Posted on behalf of :
Prime Dental Care
417 Wall St
Princeton, NJ 08540
Some types of urgent situations or illness can leave you wondering “should I call my doctor?” or “can my dentist help me?” If you’ve had these questions go through your mind, you are not alone.
A lot of people forget that dentists don’t just fix teeth – they are actually specialists of tissues in and around the mouth, head and neck. You can even have your dentist check your lymph nodes during an exam, or screen for skin cancer on your face!
Swelling in and around the mouth can be extremely painful, but may not warrant a trip to the emergency room. It could be caused by an abscessed tooth or infection that your dentist can quickly diagnose.
Infections Inside of Your Mouth
Ulcers, growths on your tongue or even bacterial infections are all easily recognized by your dentist. If you are contemplating making a trip out of the way to see a physician for something like this, your dentist may be able to offer you a quicker diagnosis and care recommendation.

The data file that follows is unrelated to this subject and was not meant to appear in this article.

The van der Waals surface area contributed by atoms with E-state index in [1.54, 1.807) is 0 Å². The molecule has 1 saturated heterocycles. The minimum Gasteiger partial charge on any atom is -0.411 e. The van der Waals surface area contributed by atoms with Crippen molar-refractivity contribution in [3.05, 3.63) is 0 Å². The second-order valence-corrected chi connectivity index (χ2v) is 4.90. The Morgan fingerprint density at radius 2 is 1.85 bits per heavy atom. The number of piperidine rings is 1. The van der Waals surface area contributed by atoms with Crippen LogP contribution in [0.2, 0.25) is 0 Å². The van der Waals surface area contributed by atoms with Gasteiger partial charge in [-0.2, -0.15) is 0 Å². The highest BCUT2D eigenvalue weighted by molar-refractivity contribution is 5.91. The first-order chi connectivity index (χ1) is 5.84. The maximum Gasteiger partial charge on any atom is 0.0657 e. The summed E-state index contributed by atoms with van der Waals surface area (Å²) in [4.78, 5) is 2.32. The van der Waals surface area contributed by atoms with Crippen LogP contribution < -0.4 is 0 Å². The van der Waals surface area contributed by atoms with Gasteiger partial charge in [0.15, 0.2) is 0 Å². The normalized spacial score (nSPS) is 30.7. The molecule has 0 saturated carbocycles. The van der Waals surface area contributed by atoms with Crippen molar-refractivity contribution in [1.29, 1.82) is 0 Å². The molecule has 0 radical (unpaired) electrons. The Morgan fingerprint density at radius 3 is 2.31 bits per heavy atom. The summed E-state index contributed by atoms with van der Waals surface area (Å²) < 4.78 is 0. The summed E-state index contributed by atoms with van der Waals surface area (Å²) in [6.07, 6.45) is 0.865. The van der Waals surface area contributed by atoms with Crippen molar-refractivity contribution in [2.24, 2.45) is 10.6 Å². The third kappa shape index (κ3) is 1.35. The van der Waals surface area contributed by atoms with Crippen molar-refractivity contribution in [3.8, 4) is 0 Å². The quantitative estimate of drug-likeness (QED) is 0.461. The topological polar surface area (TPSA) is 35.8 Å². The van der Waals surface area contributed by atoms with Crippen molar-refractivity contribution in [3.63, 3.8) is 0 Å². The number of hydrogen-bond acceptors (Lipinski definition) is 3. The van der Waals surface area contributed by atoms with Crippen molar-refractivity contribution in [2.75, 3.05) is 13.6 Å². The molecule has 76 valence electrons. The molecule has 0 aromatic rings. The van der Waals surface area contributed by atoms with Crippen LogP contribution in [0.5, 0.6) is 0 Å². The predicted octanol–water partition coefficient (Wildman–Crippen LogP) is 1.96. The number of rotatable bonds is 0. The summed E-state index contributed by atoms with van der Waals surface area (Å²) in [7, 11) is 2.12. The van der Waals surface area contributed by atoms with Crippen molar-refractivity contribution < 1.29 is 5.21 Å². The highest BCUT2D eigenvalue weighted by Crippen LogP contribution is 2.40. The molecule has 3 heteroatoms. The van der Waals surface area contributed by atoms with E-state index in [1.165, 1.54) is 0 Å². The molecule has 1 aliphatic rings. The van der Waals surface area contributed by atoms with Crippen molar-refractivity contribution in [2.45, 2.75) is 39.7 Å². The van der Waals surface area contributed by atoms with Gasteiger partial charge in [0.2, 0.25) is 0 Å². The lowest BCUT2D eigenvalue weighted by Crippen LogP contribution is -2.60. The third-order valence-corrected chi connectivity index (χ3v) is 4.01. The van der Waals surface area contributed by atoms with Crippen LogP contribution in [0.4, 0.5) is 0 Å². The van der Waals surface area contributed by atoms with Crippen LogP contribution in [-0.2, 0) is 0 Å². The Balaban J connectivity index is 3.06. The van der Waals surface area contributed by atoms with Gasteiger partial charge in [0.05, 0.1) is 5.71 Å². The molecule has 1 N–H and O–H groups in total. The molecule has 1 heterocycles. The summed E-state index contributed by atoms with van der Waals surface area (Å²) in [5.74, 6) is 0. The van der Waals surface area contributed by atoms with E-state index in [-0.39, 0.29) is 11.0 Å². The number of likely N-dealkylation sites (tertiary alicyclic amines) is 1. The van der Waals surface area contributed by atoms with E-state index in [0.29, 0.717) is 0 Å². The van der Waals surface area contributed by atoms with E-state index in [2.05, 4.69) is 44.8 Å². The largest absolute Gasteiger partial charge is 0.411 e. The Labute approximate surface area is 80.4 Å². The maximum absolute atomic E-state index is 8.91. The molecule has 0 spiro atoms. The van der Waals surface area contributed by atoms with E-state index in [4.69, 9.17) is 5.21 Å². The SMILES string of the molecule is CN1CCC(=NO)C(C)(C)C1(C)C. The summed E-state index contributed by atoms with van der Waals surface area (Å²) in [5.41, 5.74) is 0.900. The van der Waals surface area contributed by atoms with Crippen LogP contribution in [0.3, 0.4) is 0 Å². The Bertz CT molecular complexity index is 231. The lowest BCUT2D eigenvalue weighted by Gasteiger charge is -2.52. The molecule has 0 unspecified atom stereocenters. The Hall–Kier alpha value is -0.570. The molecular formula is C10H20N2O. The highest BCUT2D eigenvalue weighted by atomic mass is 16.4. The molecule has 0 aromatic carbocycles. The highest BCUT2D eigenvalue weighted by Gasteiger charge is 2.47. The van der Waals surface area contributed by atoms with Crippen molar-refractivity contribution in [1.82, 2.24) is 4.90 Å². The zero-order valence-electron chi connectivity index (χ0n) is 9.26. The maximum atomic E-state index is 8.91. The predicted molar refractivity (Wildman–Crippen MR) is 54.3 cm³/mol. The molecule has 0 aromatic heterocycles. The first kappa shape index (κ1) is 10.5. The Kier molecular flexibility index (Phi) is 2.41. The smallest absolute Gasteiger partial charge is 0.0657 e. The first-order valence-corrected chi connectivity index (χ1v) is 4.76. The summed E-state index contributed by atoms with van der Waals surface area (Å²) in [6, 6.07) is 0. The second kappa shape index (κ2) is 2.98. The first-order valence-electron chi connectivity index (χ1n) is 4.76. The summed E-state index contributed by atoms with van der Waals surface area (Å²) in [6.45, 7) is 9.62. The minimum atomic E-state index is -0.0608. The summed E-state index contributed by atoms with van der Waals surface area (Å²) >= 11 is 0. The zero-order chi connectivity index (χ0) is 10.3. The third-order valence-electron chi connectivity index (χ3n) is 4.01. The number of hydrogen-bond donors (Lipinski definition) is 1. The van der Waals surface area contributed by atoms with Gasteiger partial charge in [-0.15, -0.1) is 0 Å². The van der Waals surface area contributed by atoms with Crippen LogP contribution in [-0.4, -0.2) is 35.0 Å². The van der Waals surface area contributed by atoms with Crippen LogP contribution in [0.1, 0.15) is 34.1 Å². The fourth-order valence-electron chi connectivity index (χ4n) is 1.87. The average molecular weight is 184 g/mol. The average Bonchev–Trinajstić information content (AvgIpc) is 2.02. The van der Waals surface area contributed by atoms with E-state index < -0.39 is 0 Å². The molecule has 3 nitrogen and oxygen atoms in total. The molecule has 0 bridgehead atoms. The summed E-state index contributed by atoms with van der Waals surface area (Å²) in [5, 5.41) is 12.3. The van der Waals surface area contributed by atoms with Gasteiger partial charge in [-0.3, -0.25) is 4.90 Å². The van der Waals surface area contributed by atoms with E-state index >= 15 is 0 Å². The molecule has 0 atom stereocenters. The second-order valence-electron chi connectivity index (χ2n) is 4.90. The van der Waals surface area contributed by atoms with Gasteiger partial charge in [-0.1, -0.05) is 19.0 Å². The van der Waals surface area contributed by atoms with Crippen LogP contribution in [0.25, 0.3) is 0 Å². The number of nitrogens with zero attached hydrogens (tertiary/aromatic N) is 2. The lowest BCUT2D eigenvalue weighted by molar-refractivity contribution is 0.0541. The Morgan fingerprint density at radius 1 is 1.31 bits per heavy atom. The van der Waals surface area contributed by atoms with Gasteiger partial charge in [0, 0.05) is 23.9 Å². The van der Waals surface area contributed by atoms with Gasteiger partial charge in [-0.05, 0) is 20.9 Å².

Let’s say you had an accident that resulted in a busted lip and a broken tooth. Where do you go first? Most people would go to the emergency room, but it’s actually your tooth that needs the quickest response in care. Not only that, but your dentist can also help by suturing your lip and numbing the area to eliminate pain!
If you find yourself experiencing discomfort in or around your mouth, consider calling your dentist. Even if you aren’t sure whether or not it is appropriate, one of the team members can answer any questions that you may have.
Posted on behalf of:
Gilreath Dental Associates
200 White St NW
Marietta, GA 30060